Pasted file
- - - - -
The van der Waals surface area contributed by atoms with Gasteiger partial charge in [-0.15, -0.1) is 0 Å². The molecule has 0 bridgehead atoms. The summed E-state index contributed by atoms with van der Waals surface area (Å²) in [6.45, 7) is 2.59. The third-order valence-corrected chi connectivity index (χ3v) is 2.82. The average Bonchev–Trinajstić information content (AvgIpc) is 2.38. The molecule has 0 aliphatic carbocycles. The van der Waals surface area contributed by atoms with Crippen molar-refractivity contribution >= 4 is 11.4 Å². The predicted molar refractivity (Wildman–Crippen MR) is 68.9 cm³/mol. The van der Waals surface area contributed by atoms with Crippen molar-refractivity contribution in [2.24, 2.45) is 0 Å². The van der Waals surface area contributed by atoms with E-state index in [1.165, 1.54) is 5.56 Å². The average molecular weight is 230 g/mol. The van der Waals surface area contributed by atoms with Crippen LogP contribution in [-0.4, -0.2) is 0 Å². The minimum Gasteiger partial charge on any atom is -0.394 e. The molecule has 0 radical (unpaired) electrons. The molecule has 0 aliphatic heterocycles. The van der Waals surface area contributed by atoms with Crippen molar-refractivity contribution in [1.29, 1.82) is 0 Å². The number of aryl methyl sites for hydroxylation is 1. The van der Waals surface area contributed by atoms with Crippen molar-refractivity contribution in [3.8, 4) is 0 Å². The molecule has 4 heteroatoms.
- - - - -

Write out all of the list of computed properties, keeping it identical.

The van der Waals surface area contributed by atoms with Gasteiger partial charge in [-0.15, -0.1) is 0 Å². The molecule has 0 bridgehead atoms. The summed E-state index contributed by atoms with van der Waals surface area (Å²) in [6.45, 7) is 2.59. The third-order valence-corrected chi connectivity index (χ3v) is 2.82. The average Bonchev–Trinajstić information content (AvgIpc) is 2.38. The molecule has 0 aliphatic carbocycles. The van der Waals surface area contributed by atoms with Crippen molar-refractivity contribution >= 4 is 11.4 Å². The predicted molar refractivity (Wildman–Crippen MR) is 68.9 cm³/mol. The van der Waals surface area contributed by atoms with Crippen molar-refractivity contribution in [2.24, 2.45) is 0 Å². The van der Waals surface area contributed by atoms with E-state index in [1.165, 1.54) is 5.56 Å². The average molecular weight is 230 g/mol. The van der Waals surface area contributed by atoms with Crippen LogP contribution in [-0.4, -0.2) is 0 Å². The minimum Gasteiger partial charge on any atom is -0.394 e. The molecule has 0 radical (unpaired) electrons. The molecule has 0 aliphatic heterocycles. The van der Waals surface area contributed by atoms with Crippen molar-refractivity contribution in [1.29, 1.82) is 0 Å². The number of aryl methyl sites for hydroxylation is 1. The van der Waals surface area contributed by atoms with Crippen molar-refractivity contribution in [3.8, 4) is 0 Å². The molecule has 4 heteroatoms.